• A few weeks ago, Summary Opinions covered the case of Clark v. United States, where the Court of Federal Claims held it lacked jurisdiction to hear a refund suit because the taxpayer had not paid the tax shown due in the SNOD.  The pro se taxpayer requested the Court transfer the case to the Tax Court for prepayment review.  The Court transferred the case to the Tax Court in early January, holding this was appropriate and “in the interest of justice” under 28 USC § 1631, and many practitioners and commentators were surprised, stating they have never seen this occur.  On February 3, the Court of Federal Claims reconsidered, and reversed its decision to transfer the case in this order.  The government contended the Court lacked the authority to make the transfer, and, like in Jackson, the pro se taxpayer failed to respond.  The thrust of the government’s position is that the transfer statute limits transfers to a “court” defined under 28 USC § 610, which does not include the United States Tax Court.  The statute does have somewhat broad language allowing for transfers to “such other courts”, but prior holdings from the Court of Federal Claims precluded the Court from taking the position that a transfer was allowed.  Perhaps a different District Court would feel differently.
  • The Taishoff Law Blog alerted us to a Tax Court scam that has caught the interest of the Court.  Apparently, letters and emails appearing to be from the Tax Court are being sent, requesting money from the recipient.  The Tax Court notice states the “United States Tax Court does not solicit money via letter or email.”   What a bunch of jerks; they should focus on victimless crimes, like insider trading or punching someone in the dark.
  • From Jack Townsend’s Federal Tax Crimes blog, some comments on the TRAC report on IRS criminal prosecutions.  Looks like Barry O. is nailing some tax criminals, or at least more than Bush II.  I should note, I have not looked into these statistics or the methodology (hopefully, Mr. Townsend will do that eventually, as he seems to be a trustworthy gentleman).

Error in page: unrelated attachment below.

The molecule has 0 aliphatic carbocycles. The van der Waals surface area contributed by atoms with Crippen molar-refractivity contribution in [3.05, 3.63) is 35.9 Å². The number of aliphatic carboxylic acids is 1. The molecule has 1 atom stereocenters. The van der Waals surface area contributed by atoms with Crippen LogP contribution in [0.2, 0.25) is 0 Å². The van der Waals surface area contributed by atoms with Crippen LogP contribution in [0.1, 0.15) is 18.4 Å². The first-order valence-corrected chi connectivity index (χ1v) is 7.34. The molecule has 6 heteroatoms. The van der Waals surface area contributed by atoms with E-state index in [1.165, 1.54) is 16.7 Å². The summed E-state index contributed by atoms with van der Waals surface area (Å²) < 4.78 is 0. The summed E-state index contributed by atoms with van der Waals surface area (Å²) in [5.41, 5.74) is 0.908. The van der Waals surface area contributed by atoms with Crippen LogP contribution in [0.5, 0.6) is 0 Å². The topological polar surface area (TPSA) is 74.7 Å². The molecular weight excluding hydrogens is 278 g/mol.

•  Although Tax Girl and Les Book have both been without power for days, you will note that the tax blogging from them both continues.  Weather disaster areas cannot keep Chester County tax bloggers down!  Respect.
  • Les had two great posts this week.  One was on willful blindness and tax compliance (but mostly peeing in pools), and the other on the EITC statistics (and tax compliance, but no potty humor).
  • Agostino & Associates has issued its newsletter, which can be found here.  The letter has articles on issues with joint returns and confidentiality, offshore compliance, and a great article on comparing withdrawing CDP requests and the rescission of the 6330 Letter when a Revenue Officer wants to consider the matter for a longer period of time.
  • From Accounting Today, a summary of recent tax fraud cases—mostly of the preparer variety.
  • From the best law firm in the world, Gawthrop Greenwood has a post on the Third Circuit holding in Klein v. Weidner, where the Court stated punitive damages are available to creditors under the PA Fraudulent Transfer Act.  This was not a tax case, but the Service is permitted to look to state law on fraudulent transfer issues.  In general, the Service has the same rights as any other creditor under a state FTA.  See Wiener v. Comm’r, 12 TC 701; IRM 5.17.14.2.3.2.1.  Not sure how that works with punitive damages.